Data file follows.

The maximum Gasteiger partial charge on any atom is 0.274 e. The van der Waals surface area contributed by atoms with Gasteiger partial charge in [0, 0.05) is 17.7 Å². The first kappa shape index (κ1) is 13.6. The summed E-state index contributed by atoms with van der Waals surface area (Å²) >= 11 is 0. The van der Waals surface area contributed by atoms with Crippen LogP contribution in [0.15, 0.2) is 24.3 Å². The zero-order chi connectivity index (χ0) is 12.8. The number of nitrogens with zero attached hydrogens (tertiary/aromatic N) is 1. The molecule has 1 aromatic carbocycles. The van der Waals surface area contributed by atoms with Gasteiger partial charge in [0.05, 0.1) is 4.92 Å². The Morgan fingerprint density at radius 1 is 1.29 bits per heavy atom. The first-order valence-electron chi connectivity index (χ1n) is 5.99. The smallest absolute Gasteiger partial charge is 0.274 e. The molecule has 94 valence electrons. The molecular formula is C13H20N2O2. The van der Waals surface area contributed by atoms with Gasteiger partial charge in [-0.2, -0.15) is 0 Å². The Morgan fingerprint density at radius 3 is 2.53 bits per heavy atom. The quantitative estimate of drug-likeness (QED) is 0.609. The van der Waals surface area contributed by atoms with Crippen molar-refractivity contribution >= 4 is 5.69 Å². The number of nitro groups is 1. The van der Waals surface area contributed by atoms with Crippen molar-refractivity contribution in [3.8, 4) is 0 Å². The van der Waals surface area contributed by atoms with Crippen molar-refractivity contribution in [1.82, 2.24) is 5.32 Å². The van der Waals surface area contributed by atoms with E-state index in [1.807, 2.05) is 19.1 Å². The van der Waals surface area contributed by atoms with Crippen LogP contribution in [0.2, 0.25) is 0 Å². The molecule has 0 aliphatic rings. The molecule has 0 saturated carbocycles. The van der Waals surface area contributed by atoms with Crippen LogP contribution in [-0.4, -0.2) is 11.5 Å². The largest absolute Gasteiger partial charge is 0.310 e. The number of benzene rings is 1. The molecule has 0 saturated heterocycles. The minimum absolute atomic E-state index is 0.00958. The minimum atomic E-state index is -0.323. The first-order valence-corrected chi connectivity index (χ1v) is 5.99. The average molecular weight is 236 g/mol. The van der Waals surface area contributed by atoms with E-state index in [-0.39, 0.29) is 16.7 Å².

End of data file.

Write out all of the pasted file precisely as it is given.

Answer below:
The maximum Gasteiger partial charge on any atom is 0.274 e. The van der Waals surface area contributed by atoms with Gasteiger partial charge in [0, 0.05) is 17.7 Å². The first kappa shape index (κ1) is 13.6. The summed E-state index contributed by atoms with van der Waals surface area (Å²) >= 11 is 0. The van der Waals surface area contributed by atoms with Crippen LogP contribution in [0.15, 0.2) is 24.3 Å². The zero-order chi connectivity index (χ0) is 12.8. The number of nitrogens with zero attached hydrogens (tertiary/aromatic N) is 1. The molecule has 1 aromatic carbocycles. The van der Waals surface area contributed by atoms with Gasteiger partial charge in [0.05, 0.1) is 4.92 Å². The Morgan fingerprint density at radius 1 is 1.29 bits per heavy atom. The first-order valence-electron chi connectivity index (χ1n) is 5.99. The smallest absolute Gasteiger partial charge is 0.274 e. The molecule has 94 valence electrons. The molecular formula is C13H20N2O2. The van der Waals surface area contributed by atoms with Gasteiger partial charge in [-0.2, -0.15) is 0 Å². The Morgan fingerprint density at radius 3 is 2.53 bits per heavy atom. The quantitative estimate of drug-likeness (QED) is 0.609. The van der Waals surface area contributed by atoms with Crippen molar-refractivity contribution >= 4 is 5.69 Å². The number of nitro groups is 1. The van der Waals surface area contributed by atoms with Crippen molar-refractivity contribution in [3.8, 4) is 0 Å². The van der Waals surface area contributed by atoms with Crippen molar-refractivity contribution in [1.82, 2.24) is 5.32 Å². The van der Waals surface area contributed by atoms with E-state index in [1.807, 2.05) is 19.1 Å². The van der Waals surface area contributed by atoms with Crippen LogP contribution in [0.2, 0.25) is 0 Å². The molecule has 0 aliphatic rings. The molecule has 0 saturated carbocycles. The van der Waals surface area contributed by atoms with Crippen LogP contribution in [-0.4, -0.2) is 11.5 Å². The largest absolute Gasteiger partial charge is 0.310 e. The number of benzene rings is 1. The molecule has 0 saturated heterocycles. The minimum absolute atomic E-state index is 0.00958. The minimum atomic E-state index is -0.323. The first-order valence-corrected chi connectivity index (χ1v) is 5.99. The average molecular weight is 236 g/mol. The van der Waals surface area contributed by atoms with E-state index in [-0.39, 0.29) is 16.7 Å².